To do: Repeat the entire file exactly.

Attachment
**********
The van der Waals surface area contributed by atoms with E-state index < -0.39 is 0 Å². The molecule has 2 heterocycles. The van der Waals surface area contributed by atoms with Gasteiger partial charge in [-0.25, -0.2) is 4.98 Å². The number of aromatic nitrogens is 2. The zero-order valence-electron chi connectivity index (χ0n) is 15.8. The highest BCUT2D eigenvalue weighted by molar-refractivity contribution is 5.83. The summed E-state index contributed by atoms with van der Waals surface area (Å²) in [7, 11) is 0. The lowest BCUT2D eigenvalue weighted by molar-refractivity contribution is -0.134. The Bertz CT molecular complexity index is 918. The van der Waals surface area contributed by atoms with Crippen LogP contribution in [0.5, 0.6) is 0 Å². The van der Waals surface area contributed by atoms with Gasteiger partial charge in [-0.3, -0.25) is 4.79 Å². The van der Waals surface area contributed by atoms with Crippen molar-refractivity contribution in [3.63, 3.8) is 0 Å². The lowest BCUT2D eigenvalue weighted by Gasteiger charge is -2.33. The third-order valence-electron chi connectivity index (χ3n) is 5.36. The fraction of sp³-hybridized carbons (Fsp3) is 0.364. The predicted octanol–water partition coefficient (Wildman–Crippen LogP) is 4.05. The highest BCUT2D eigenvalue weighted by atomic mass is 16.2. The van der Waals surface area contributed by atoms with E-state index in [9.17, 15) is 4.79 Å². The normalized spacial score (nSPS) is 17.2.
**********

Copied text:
The van der Waals surface area contributed by atoms with E-state index < -0.39 is 0 Å². The molecule has 2 heterocycles. The van der Waals surface area contributed by atoms with Gasteiger partial charge in [-0.25, -0.2) is 4.98 Å². The number of aromatic nitrogens is 2. The zero-order valence-electron chi connectivity index (χ0n) is 15.8. The highest BCUT2D eigenvalue weighted by molar-refractivity contribution is 5.83. The summed E-state index contributed by atoms with van der Waals surface area (Å²) in [7, 11) is 0. The lowest BCUT2D eigenvalue weighted by molar-refractivity contribution is -0.134. The Bertz CT molecular complexity index is 918. The van der Waals surface area contributed by atoms with Crippen LogP contribution in [0.5, 0.6) is 0 Å². The van der Waals surface area contributed by atoms with Gasteiger partial charge in [-0.3, -0.25) is 4.79 Å². The van der Waals surface area contributed by atoms with Crippen molar-refractivity contribution in [3.63, 3.8) is 0 Å². The lowest BCUT2D eigenvalue weighted by Gasteiger charge is -2.33. The third-order valence-electron chi connectivity index (χ3n) is 5.36. The fraction of sp³-hybridized carbons (Fsp3) is 0.364. The predicted octanol–water partition coefficient (Wildman–Crippen LogP) is 4.05. The highest BCUT2D eigenvalue weighted by atomic mass is 16.2. The van der Waals surface area contributed by atoms with E-state index in [9.17, 15) is 4.79 Å². The normalized spacial score (nSPS) is 17.2.